Remembering our veterans

May 25, 2021
Far left: Edward Boyd serves as lector and altar server while in the Army, circa 1955. (COURTESY)

ORLANDO | Family and friends have mourned the loss of veterans on Memorial Day since 1868. In honor of this day, we remember two faithful Catholics – St. Stephen parishioner Chief Master Sergeant Edward Boyd who died at age 98 after serving in every branch of the Armed Forces and Staff Sergeant Robert Miller, who gave his life at age 24 to save the lives of 22 coalition force members during a firefight in Afghanistan.

CMSgt. Edward Boyd was married to his wife, Thelma, for 72 years. They had five children and lived abroad and in the U.S. during his various service commissions. Boyd first joined the Naval Reserves and got out just before World War II. When the war broke out, he joined the Army Corp of Engineers and served in Burma alongside Chinese soldiers, building the Burma Road – a dangerous strip linking Burma (now Myanmar) with China, used to bring supplies to the Chinese fighting against Japan.

Madelynne Boyd, 9-year-old daughter (at the time) of MSgt. Edward Boyd admires her father’s Commendation Ribbon for outstanding duty in planning and installing a television outlet at Dhahran Airfield in Saudi Arabia. (COURTESY)

Using his G.I. Bill, he went to school after the war to learn radio and television electronics. He joined the U.S. Army and began working in logistics. Always a lector for the chaplains, he confessed to his priest that he was deeply unhappy and preferred to work in electronics. Proving himself by repairing the chaplain’s radio, the priest helped secure a position for him working in radar with the Army Air Corps (which became the U.S. Air Force). “This launched his career in the military, where he decided to stay in,” his son, Edward Boyd Jr., said. “His faith drew him to his career in the military.”

Boyd’s faith was steadfast. “He was not very conversational about his faith,” shared his son. “It was a private matter for him. He said the rosary at least once a week and while he could still see he was always reading the bible.” He noted his father’s legacy was “not in what he said, but in what he said and did.”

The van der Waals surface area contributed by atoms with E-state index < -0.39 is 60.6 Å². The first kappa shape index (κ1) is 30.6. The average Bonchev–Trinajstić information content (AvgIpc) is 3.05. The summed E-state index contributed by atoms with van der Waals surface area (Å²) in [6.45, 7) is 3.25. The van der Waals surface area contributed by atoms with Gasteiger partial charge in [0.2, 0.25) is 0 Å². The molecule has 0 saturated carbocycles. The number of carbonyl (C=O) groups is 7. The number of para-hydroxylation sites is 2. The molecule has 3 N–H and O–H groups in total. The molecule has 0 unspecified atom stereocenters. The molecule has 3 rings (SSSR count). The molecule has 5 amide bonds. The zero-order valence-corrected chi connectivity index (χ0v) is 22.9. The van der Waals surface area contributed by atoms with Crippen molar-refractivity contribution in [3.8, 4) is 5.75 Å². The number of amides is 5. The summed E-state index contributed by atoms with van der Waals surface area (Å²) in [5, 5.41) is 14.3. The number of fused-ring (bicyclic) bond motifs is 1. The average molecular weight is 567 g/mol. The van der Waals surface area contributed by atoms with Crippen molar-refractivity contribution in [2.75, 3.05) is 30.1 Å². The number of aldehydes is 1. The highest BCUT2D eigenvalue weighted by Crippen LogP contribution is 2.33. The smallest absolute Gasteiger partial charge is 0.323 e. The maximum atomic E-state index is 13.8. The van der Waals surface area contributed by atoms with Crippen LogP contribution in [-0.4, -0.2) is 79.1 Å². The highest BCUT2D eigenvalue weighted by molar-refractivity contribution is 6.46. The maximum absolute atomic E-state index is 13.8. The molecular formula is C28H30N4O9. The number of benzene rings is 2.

St. Stephen Parish, Winter Springs Pastor Monsignor John Bluett never failed to recognize the bright-eyed, vigorous veteran who always had a kind word. He said of Boyd, “He was an amazing gentleman… When I would recognize him, he would put his two hands over his head with his fists up in the air.” Monsignor Bluett anointed him earlier this month, the day before he died. It was the first hospital the priest entered in more than one year because of COVID-19. He recalled how Boyd clasped his hand “as though he was going to crush it… He looked me in the eyes the entire time. It was certainly a God moment for me.”

Army Staff Sgt. Robert Miller was a Green Beret who served two tours in Afghanistan. The Special Forces soldier helped train Afghans to defend their country. During his first deployment he earned two Army Commendation Medals for Valor. He then returned as a member of the Combined Joint Special Operations Task Force-Afghanistan.

Staff Sgt. Robert Miller trains Afghan forces to defend their country. (COURTESY)

On Jan. 25, 2008, his detachment ran into insurgents attacking Afghan forces and villagers near the Pakistani border. After some reconnaissance and instructions, they proceeded. Sgt. Miller led the way as roughly 150 rebel fighters attacked. He yelled to fellow troops to pull back while he charged the enemy, giving soldiers time to seek cover. He continued to call out enemy positions even after he was shot, drawing more attention to himself. He died so 22 other men could escape.

Sgt. Miller’s mother, Maureen, a parishioner at Most Precious Blood Parish in Oviedo, said, “He honored his faith through service to his country. He saw there was something bigger than him in his own personal ideas and comfort level. He liked the military, but there was a lot of hardship involved. He had a good understanding of history and his place in the world… It was just part of who he was, trying to serve a greater cause.”

She recalled how happy he was when he shared that a Catholic priest would celebrate Mass with their small group, too small for a permanent chaplain. She cherishes the Afghan rug given to the family by Afghan soldiers to honor her son – a tradition. It hangs in the Miller’s living room.

Sgt. Miller was one of eight children. Maureen added, “Knowing how he died— willingly laid down his life for his fellow soldiers, helped our family a lot in dealing with his loss.”

Former President Barack Obama presented Sgt. Miller’s parents, Philip and Maureen Miller, the Gold Star Medal of Honor, the nation’s highest medal for valor, at the White House in 2010.

By Glenda Meekins of the Florida Catholic, May 25, 2021